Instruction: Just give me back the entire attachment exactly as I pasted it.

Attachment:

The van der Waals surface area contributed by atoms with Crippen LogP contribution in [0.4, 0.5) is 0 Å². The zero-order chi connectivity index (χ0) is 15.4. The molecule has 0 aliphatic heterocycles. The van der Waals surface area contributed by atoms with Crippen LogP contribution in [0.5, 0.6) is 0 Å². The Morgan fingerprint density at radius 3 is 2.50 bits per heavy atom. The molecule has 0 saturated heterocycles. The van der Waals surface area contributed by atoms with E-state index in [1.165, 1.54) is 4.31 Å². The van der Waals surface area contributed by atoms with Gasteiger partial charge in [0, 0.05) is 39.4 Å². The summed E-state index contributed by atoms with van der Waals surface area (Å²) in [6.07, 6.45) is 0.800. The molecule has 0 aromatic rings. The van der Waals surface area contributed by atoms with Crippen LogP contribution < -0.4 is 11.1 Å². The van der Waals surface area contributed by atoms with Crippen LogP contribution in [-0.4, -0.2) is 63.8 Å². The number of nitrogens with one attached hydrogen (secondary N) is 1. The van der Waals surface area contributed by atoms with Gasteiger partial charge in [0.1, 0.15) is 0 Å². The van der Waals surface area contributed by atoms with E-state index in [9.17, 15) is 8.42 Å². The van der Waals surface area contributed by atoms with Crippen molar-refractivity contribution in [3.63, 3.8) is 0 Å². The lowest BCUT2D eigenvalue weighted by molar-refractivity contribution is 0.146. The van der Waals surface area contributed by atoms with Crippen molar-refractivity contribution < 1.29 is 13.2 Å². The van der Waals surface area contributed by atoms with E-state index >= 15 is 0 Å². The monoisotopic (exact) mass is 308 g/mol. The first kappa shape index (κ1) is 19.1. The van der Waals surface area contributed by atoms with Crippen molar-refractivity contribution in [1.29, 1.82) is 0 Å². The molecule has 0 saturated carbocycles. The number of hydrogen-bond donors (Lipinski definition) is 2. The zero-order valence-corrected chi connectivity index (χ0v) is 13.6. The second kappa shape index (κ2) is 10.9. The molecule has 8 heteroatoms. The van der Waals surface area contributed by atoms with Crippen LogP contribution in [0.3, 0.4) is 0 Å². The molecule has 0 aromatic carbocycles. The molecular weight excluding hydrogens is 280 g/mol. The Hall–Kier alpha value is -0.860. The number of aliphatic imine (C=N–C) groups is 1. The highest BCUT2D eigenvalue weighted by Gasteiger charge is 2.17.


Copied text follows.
The van der Waals surface area contributed by atoms with Crippen LogP contribution in [0.4, 0.5) is 0 Å². The zero-order chi connectivity index (χ0) is 15.4. The molecule has 0 aliphatic heterocycles. The van der Waals surface area contributed by atoms with Crippen LogP contribution in [0.5, 0.6) is 0 Å². The Morgan fingerprint density at radius 3 is 2.50 bits per heavy atom. The molecule has 0 saturated heterocycles. The van der Waals surface area contributed by atoms with E-state index in [1.165, 1.54) is 4.31 Å². The van der Waals surface area contributed by atoms with Gasteiger partial charge in [0, 0.05) is 39.4 Å². The summed E-state index contributed by atoms with van der Waals surface area (Å²) in [6.07, 6.45) is 0.800. The molecule has 0 aromatic rings. The van der Waals surface area contributed by atoms with Crippen LogP contribution < -0.4 is 11.1 Å². The van der Waals surface area contributed by atoms with Crippen LogP contribution in [-0.4, -0.2) is 63.8 Å². The number of nitrogens with one attached hydrogen (secondary N) is 1. The van der Waals surface area contributed by atoms with Gasteiger partial charge in [0.1, 0.15) is 0 Å². The van der Waals surface area contributed by atoms with E-state index in [9.17, 15) is 8.42 Å². The van der Waals surface area contributed by atoms with Crippen molar-refractivity contribution in [3.63, 3.8) is 0 Å². The lowest BCUT2D eigenvalue weighted by molar-refractivity contribution is 0.146. The van der Waals surface area contributed by atoms with Crippen molar-refractivity contribution < 1.29 is 13.2 Å². The van der Waals surface area contributed by atoms with E-state index >= 15 is 0 Å². The monoisotopic (exact) mass is 308 g/mol. The first kappa shape index (κ1) is 19.1. The van der Waals surface area contributed by atoms with Crippen molar-refractivity contribution in [1.29, 1.82) is 0 Å². The molecule has 0 saturated carbocycles. The number of hydrogen-bond donors (Lipinski definition) is 2. The zero-order valence-corrected chi connectivity index (χ0v) is 13.6. The second kappa shape index (κ2) is 10.9. The molecule has 8 heteroatoms. The van der Waals surface area contributed by atoms with Crippen LogP contribution in [0.3, 0.4) is 0 Å². The molecule has 0 aromatic carbocycles. The molecular weight excluding hydrogens is 280 g/mol. The Hall–Kier alpha value is -0.860. The number of aliphatic imine (C=N–C) groups is 1. The highest BCUT2D eigenvalue weighted by Gasteiger charge is 2.17.